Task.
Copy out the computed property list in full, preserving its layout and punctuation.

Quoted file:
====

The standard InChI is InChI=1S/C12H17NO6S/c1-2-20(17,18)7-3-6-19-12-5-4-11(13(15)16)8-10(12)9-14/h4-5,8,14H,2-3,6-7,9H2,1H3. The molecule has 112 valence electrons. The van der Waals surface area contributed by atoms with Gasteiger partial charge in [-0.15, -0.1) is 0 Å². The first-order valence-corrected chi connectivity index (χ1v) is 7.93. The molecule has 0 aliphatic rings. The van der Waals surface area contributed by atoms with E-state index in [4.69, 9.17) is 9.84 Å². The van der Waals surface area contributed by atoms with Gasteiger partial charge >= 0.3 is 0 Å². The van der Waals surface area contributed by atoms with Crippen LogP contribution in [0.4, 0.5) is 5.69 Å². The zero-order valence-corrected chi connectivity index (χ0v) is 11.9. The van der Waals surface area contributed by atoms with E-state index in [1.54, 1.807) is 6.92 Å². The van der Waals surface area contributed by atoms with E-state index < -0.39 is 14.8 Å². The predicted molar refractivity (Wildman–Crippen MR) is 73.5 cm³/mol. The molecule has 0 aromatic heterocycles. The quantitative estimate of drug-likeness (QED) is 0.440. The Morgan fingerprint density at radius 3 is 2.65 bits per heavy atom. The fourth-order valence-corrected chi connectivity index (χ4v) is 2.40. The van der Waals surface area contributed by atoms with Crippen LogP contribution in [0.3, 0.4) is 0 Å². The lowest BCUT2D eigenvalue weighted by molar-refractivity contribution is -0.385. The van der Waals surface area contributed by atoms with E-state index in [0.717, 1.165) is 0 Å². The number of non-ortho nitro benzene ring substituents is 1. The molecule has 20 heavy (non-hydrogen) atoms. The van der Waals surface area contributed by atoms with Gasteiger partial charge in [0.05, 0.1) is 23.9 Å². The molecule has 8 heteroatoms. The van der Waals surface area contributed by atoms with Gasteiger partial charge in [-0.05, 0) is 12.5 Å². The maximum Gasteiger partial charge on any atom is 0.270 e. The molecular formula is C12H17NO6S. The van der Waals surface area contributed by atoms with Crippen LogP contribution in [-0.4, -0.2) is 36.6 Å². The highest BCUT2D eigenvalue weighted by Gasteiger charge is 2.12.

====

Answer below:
The standard InChI is InChI=1S/C12H17NO6S/c1-2-20(17,18)7-3-6-19-12-5-4-11(13(15)16)8-10(12)9-14/h4-5,8,14H,2-3,6-7,9H2,1H3. The molecule has 112 valence electrons. The van der Waals surface area contributed by atoms with Gasteiger partial charge in [-0.15, -0.1) is 0 Å². The first-order valence-corrected chi connectivity index (χ1v) is 7.93. The molecule has 0 aliphatic rings. The van der Waals surface area contributed by atoms with E-state index in [4.69, 9.17) is 9.84 Å². The van der Waals surface area contributed by atoms with Gasteiger partial charge >= 0.3 is 0 Å². The van der Waals surface area contributed by atoms with Crippen LogP contribution in [0.4, 0.5) is 5.69 Å². The zero-order valence-corrected chi connectivity index (χ0v) is 11.9. The van der Waals surface area contributed by atoms with E-state index in [1.54, 1.807) is 6.92 Å². The van der Waals surface area contributed by atoms with E-state index < -0.39 is 14.8 Å². The predicted molar refractivity (Wildman–Crippen MR) is 73.5 cm³/mol. The molecule has 0 aromatic heterocycles. The quantitative estimate of drug-likeness (QED) is 0.440. The Morgan fingerprint density at radius 3 is 2.65 bits per heavy atom. The fourth-order valence-corrected chi connectivity index (χ4v) is 2.40. The van der Waals surface area contributed by atoms with Crippen LogP contribution in [0.3, 0.4) is 0 Å². The lowest BCUT2D eigenvalue weighted by molar-refractivity contribution is -0.385. The van der Waals surface area contributed by atoms with E-state index in [0.717, 1.165) is 0 Å². The number of non-ortho nitro benzene ring substituents is 1. The molecule has 20 heavy (non-hydrogen) atoms. The van der Waals surface area contributed by atoms with Gasteiger partial charge in [0.05, 0.1) is 23.9 Å². The molecule has 8 heteroatoms. The van der Waals surface area contributed by atoms with Gasteiger partial charge in [-0.05, 0) is 12.5 Å². The maximum Gasteiger partial charge on any atom is 0.270 e. The molecular formula is C12H17NO6S. The van der Waals surface area contributed by atoms with Crippen LogP contribution in [-0.4, -0.2) is 36.6 Å². The highest BCUT2D eigenvalue weighted by Gasteiger charge is 2.12.